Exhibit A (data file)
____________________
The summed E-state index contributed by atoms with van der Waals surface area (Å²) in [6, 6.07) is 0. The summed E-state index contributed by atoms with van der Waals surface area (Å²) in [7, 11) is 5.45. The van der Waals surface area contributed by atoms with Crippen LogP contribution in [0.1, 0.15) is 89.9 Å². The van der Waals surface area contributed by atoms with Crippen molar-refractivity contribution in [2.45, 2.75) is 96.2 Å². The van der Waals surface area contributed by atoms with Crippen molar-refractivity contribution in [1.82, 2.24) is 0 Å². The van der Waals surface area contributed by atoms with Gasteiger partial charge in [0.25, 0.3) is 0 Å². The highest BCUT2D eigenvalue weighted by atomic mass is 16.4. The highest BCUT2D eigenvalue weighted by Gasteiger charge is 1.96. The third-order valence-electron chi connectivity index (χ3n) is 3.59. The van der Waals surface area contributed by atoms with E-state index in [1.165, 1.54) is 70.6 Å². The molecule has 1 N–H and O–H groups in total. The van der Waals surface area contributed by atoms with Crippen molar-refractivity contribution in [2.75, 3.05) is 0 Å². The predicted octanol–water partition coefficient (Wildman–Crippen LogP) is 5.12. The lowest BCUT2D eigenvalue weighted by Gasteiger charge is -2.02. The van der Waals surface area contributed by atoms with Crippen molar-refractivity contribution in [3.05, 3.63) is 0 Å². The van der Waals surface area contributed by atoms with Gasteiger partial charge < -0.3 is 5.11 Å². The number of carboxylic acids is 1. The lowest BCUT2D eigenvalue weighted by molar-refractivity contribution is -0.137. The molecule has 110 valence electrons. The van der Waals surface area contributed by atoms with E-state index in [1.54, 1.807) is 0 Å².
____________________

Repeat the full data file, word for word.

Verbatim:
The summed E-state index contributed by atoms with van der Waals surface area (Å²) in [6, 6.07) is 0. The summed E-state index contributed by atoms with van der Waals surface area (Å²) in [7, 11) is 5.45. The van der Waals surface area contributed by atoms with Crippen LogP contribution in [0.1, 0.15) is 89.9 Å². The van der Waals surface area contributed by atoms with Crippen molar-refractivity contribution in [2.45, 2.75) is 96.2 Å². The van der Waals surface area contributed by atoms with Crippen molar-refractivity contribution in [1.82, 2.24) is 0 Å². The van der Waals surface area contributed by atoms with Gasteiger partial charge in [0.25, 0.3) is 0 Å². The highest BCUT2D eigenvalue weighted by atomic mass is 16.4. The highest BCUT2D eigenvalue weighted by Gasteiger charge is 1.96. The third-order valence-electron chi connectivity index (χ3n) is 3.59. The van der Waals surface area contributed by atoms with E-state index in [1.165, 1.54) is 70.6 Å². The molecule has 1 N–H and O–H groups in total. The van der Waals surface area contributed by atoms with Crippen molar-refractivity contribution in [2.75, 3.05) is 0 Å². The predicted octanol–water partition coefficient (Wildman–Crippen LogP) is 5.12. The lowest BCUT2D eigenvalue weighted by Gasteiger charge is -2.02. The van der Waals surface area contributed by atoms with Crippen molar-refractivity contribution in [3.05, 3.63) is 0 Å². The van der Waals surface area contributed by atoms with Gasteiger partial charge < -0.3 is 5.11 Å². The number of carboxylic acids is 1. The lowest BCUT2D eigenvalue weighted by molar-refractivity contribution is -0.137. The molecule has 110 valence electrons. The van der Waals surface area contributed by atoms with E-state index in [1.54, 1.807) is 0 Å².